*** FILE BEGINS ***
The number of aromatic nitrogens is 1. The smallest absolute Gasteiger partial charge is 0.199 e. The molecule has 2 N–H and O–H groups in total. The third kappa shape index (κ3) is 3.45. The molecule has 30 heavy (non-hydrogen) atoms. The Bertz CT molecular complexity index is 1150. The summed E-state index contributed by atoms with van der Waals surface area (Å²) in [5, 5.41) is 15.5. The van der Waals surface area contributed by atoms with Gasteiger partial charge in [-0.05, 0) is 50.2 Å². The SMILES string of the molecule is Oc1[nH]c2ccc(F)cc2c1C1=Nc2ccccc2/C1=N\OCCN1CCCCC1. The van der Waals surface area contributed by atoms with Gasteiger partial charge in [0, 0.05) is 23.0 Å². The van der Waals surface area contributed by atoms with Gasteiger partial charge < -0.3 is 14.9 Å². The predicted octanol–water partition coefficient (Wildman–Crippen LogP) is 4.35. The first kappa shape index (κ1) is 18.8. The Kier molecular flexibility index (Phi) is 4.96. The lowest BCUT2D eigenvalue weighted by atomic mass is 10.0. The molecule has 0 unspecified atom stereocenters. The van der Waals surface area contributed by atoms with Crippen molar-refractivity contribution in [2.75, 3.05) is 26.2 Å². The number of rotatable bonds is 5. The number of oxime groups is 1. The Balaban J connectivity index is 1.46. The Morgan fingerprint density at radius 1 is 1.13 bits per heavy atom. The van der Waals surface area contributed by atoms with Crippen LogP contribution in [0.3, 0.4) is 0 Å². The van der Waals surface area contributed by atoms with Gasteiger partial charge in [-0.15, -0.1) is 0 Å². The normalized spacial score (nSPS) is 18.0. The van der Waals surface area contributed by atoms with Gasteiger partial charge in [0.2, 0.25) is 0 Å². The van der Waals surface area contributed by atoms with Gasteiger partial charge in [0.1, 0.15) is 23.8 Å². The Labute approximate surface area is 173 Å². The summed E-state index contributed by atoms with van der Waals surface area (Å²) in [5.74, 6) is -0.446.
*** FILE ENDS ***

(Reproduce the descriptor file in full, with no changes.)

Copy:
The number of aromatic nitrogens is 1. The smallest absolute Gasteiger partial charge is 0.199 e. The molecule has 2 N–H and O–H groups in total. The third kappa shape index (κ3) is 3.45. The molecule has 30 heavy (non-hydrogen) atoms. The Bertz CT molecular complexity index is 1150. The summed E-state index contributed by atoms with van der Waals surface area (Å²) in [5, 5.41) is 15.5. The van der Waals surface area contributed by atoms with Gasteiger partial charge in [-0.05, 0) is 50.2 Å². The SMILES string of the molecule is Oc1[nH]c2ccc(F)cc2c1C1=Nc2ccccc2/C1=N\OCCN1CCCCC1. The van der Waals surface area contributed by atoms with Gasteiger partial charge in [0, 0.05) is 23.0 Å². The van der Waals surface area contributed by atoms with Gasteiger partial charge < -0.3 is 14.9 Å². The predicted octanol–water partition coefficient (Wildman–Crippen LogP) is 4.35. The first kappa shape index (κ1) is 18.8. The Kier molecular flexibility index (Phi) is 4.96. The lowest BCUT2D eigenvalue weighted by atomic mass is 10.0. The molecule has 0 unspecified atom stereocenters. The van der Waals surface area contributed by atoms with Crippen molar-refractivity contribution in [2.75, 3.05) is 26.2 Å². The number of rotatable bonds is 5. The number of oxime groups is 1. The Balaban J connectivity index is 1.46. The Morgan fingerprint density at radius 1 is 1.13 bits per heavy atom. The van der Waals surface area contributed by atoms with Crippen LogP contribution in [0.3, 0.4) is 0 Å². The van der Waals surface area contributed by atoms with Gasteiger partial charge in [-0.15, -0.1) is 0 Å². The normalized spacial score (nSPS) is 18.0. The van der Waals surface area contributed by atoms with Gasteiger partial charge in [0.2, 0.25) is 0 Å². The van der Waals surface area contributed by atoms with Gasteiger partial charge in [0.1, 0.15) is 23.8 Å². The Labute approximate surface area is 173 Å². The summed E-state index contributed by atoms with van der Waals surface area (Å²) in [5.74, 6) is -0.446.